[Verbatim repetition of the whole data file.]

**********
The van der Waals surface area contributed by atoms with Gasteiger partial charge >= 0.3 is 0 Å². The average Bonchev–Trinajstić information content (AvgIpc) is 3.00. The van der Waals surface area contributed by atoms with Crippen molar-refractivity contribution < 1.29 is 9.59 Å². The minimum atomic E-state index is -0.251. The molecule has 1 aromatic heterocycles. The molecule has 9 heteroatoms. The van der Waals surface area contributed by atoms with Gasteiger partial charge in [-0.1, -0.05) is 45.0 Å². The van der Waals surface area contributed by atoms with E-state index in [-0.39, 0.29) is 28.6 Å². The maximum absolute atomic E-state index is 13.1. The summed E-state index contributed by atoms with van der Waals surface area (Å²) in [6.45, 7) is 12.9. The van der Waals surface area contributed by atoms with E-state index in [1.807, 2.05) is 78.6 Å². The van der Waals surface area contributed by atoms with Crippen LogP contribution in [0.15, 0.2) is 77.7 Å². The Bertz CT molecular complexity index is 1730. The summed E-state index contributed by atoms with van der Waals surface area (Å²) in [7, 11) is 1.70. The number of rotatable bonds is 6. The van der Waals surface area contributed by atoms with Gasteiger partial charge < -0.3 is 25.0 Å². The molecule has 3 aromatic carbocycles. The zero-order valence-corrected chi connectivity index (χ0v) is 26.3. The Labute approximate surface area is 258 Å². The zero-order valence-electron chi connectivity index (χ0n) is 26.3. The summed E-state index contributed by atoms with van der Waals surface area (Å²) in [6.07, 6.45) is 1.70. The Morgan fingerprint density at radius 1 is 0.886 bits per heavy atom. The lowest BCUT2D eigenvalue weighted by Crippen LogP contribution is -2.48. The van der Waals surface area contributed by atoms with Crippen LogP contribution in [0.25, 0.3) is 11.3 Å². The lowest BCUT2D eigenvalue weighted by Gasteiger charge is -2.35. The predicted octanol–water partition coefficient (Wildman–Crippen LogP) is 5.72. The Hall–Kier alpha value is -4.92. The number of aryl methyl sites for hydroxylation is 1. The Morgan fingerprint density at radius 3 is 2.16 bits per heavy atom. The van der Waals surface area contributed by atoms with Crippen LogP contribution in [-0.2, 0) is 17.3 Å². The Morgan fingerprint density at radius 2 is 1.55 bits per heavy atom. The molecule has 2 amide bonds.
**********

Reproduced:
The van der Waals surface area contributed by atoms with Gasteiger partial charge >= 0.3 is 0 Å². The average Bonchev–Trinajstić information content (AvgIpc) is 3.00. The van der Waals surface area contributed by atoms with Crippen molar-refractivity contribution < 1.29 is 9.59 Å². The minimum atomic E-state index is -0.251. The molecule has 1 aromatic heterocycles. The molecule has 9 heteroatoms. The van der Waals surface area contributed by atoms with Gasteiger partial charge in [-0.1, -0.05) is 45.0 Å². The van der Waals surface area contributed by atoms with E-state index in [-0.39, 0.29) is 28.6 Å². The maximum absolute atomic E-state index is 13.1. The summed E-state index contributed by atoms with van der Waals surface area (Å²) in [6.45, 7) is 12.9. The van der Waals surface area contributed by atoms with E-state index in [1.807, 2.05) is 78.6 Å². The van der Waals surface area contributed by atoms with Crippen LogP contribution in [0.15, 0.2) is 77.7 Å². The Bertz CT molecular complexity index is 1730. The summed E-state index contributed by atoms with van der Waals surface area (Å²) in [7, 11) is 1.70. The number of rotatable bonds is 6. The van der Waals surface area contributed by atoms with Gasteiger partial charge < -0.3 is 25.0 Å². The molecule has 3 aromatic carbocycles. The zero-order valence-corrected chi connectivity index (χ0v) is 26.3. The Labute approximate surface area is 258 Å². The zero-order valence-electron chi connectivity index (χ0n) is 26.3. The summed E-state index contributed by atoms with van der Waals surface area (Å²) in [6.07, 6.45) is 1.70. The Morgan fingerprint density at radius 1 is 0.886 bits per heavy atom. The lowest BCUT2D eigenvalue weighted by Crippen LogP contribution is -2.48. The van der Waals surface area contributed by atoms with Crippen LogP contribution in [0.25, 0.3) is 11.3 Å². The lowest BCUT2D eigenvalue weighted by Gasteiger charge is -2.35. The predicted octanol–water partition coefficient (Wildman–Crippen LogP) is 5.72. The Hall–Kier alpha value is -4.92. The number of aryl methyl sites for hydroxylation is 1. The Morgan fingerprint density at radius 3 is 2.16 bits per heavy atom. The van der Waals surface area contributed by atoms with Crippen LogP contribution in [-0.2, 0) is 17.3 Å². The Morgan fingerprint density at radius 2 is 1.55 bits per heavy atom. The molecule has 2 amide bonds.